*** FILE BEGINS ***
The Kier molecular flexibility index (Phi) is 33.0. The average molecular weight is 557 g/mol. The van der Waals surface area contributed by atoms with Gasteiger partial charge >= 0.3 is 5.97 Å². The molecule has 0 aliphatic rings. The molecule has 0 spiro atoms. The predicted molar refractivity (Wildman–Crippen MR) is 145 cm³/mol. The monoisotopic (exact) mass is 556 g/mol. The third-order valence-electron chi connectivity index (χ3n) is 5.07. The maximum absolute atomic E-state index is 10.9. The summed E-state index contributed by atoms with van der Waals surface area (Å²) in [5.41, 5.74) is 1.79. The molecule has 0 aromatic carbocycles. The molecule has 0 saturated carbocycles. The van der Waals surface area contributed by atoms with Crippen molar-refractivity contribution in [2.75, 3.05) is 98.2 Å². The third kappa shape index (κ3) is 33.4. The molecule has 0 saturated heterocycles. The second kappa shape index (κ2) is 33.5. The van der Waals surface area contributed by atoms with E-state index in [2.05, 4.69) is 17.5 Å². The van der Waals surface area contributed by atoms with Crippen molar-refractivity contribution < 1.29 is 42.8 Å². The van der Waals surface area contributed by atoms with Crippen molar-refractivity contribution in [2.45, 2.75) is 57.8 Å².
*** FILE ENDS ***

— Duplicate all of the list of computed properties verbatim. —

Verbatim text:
The Kier molecular flexibility index (Phi) is 33.0. The average molecular weight is 557 g/mol. The van der Waals surface area contributed by atoms with Gasteiger partial charge >= 0.3 is 5.97 Å². The molecule has 0 aliphatic rings. The molecule has 0 spiro atoms. The predicted molar refractivity (Wildman–Crippen MR) is 145 cm³/mol. The monoisotopic (exact) mass is 556 g/mol. The third-order valence-electron chi connectivity index (χ3n) is 5.07. The maximum absolute atomic E-state index is 10.9. The summed E-state index contributed by atoms with van der Waals surface area (Å²) in [5.41, 5.74) is 1.79. The molecule has 0 aromatic carbocycles. The molecule has 0 saturated carbocycles. The van der Waals surface area contributed by atoms with Crippen molar-refractivity contribution in [2.75, 3.05) is 98.2 Å². The third kappa shape index (κ3) is 33.4. The molecule has 0 saturated heterocycles. The second kappa shape index (κ2) is 33.5. The van der Waals surface area contributed by atoms with E-state index in [2.05, 4.69) is 17.5 Å². The van der Waals surface area contributed by atoms with Crippen molar-refractivity contribution < 1.29 is 42.8 Å². The van der Waals surface area contributed by atoms with Crippen molar-refractivity contribution in [2.45, 2.75) is 57.8 Å².